Singapore’s academics: How are they judged?By Kirsten Han Mar 06, 2013 12:06AM UTC
The recent decision from the Nanyang Technological University (NTU) to reject Dr Cherian George’s tenure application has drawn plenty of criticism and alarm among his students and fellow academics in Singapore.
A former journalist, Dr Cherian George is currently an associate professor in the Wee Kim Wee School of Communication and Information (WKWSCI). His first tenure application had been rejected in 2009. Dr Benjamin Hill Detenber, chair of WKWSCI, revealed to concerned students that the school had endorsed both of Dr George’s applications, but that they had been rejected at higher levels. Going by NTU’s system, Dr George will now have to leave the institution within a year.
Dr George has gained prominence in Singapore for his research and critiques on politics and the media. On top of publishing two books on Singapore’s media landscape – ’Contentious Journalism and the Internet’ in 2006 and ‘Freedom from the Press’ in 2012 – Dr George has also spoken at forums and blogged on Journalism.sg.
Many, including external reviewer and Cardiff University professor Karin Wahl-Jorgensen, suspect that political considerations had come into play in denying Dr George a tenure contract.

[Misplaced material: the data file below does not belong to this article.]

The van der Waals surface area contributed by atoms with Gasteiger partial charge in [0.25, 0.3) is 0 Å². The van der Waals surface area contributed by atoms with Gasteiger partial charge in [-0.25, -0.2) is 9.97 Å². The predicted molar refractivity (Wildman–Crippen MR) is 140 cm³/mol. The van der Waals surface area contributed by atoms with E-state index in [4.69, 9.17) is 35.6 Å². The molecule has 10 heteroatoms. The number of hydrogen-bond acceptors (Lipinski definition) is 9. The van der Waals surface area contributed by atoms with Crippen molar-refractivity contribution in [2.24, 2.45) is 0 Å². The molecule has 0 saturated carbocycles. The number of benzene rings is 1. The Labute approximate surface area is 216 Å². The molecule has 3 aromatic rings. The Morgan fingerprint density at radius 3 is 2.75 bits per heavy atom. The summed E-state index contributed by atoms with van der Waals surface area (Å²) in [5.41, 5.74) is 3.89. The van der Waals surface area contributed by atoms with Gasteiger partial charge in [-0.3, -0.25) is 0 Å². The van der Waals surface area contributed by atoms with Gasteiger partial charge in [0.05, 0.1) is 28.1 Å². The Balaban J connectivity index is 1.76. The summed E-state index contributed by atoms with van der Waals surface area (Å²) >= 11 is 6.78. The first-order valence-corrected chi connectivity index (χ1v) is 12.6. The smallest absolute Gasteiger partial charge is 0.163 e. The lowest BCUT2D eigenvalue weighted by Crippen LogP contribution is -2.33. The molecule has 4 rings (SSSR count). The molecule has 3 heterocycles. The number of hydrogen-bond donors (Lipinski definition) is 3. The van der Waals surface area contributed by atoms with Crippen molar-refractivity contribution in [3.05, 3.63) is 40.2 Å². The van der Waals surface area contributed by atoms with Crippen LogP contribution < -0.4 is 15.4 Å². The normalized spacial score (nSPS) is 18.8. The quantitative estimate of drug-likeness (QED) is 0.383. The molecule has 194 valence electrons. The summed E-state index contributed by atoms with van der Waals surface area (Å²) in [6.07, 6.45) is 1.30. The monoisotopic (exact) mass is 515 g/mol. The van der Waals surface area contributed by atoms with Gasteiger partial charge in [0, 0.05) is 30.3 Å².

As a reviewer, Cherian George’s tenure case was watertight – must be all about politics and repressing academic freedom. Shame and scandal.
— Karin Wahl-Jorgensen (@KarinWahlJ) February 25, 2013
The news led to four of Dr George’s final-year students starting a petition urging the university to explain its decision.
“In light of Professor Wahl-Jorgensen’s comments, we urge the university to shed more light on the reasons behind its decision to deny Dr George a tenure contract,” the petition reads. “Her allegations are serious as they suggest an overt curtailment of academic freedom and a policy of political discrimination in NTU. They not only dramatically affect the global reputation of NTU and WKWSCI, but the value of our degrees as well.”
The petition has now gathered 948 signatures from former and current students, academics and members of the public. But the story doesn’t end there – almost 100 Singaporean academics, public intellectuals and civil society members have also released a letter questioning the criteria employed by universities in accessing tenure applications and the role of academics in Singaporean society.
The letter states: “Singapore universities have made impressive strides of late and have drawn faculty and students from all over the world. They have adopted international benchmarks in faculty assessment that emphasize teaching and research excellence. However, commentators worldwide have noted that such benchmarks, which measure academic publication in specialist journals and expensive scholarly books, discourage the engagement of academics with their immediate social context.”
Dr George has so far declined to make any public comment about his case, but this has now grown far beyond just one man’s tenure application; the discussion has now extended to the way we interact, and the role academics can play in an organic national conversation.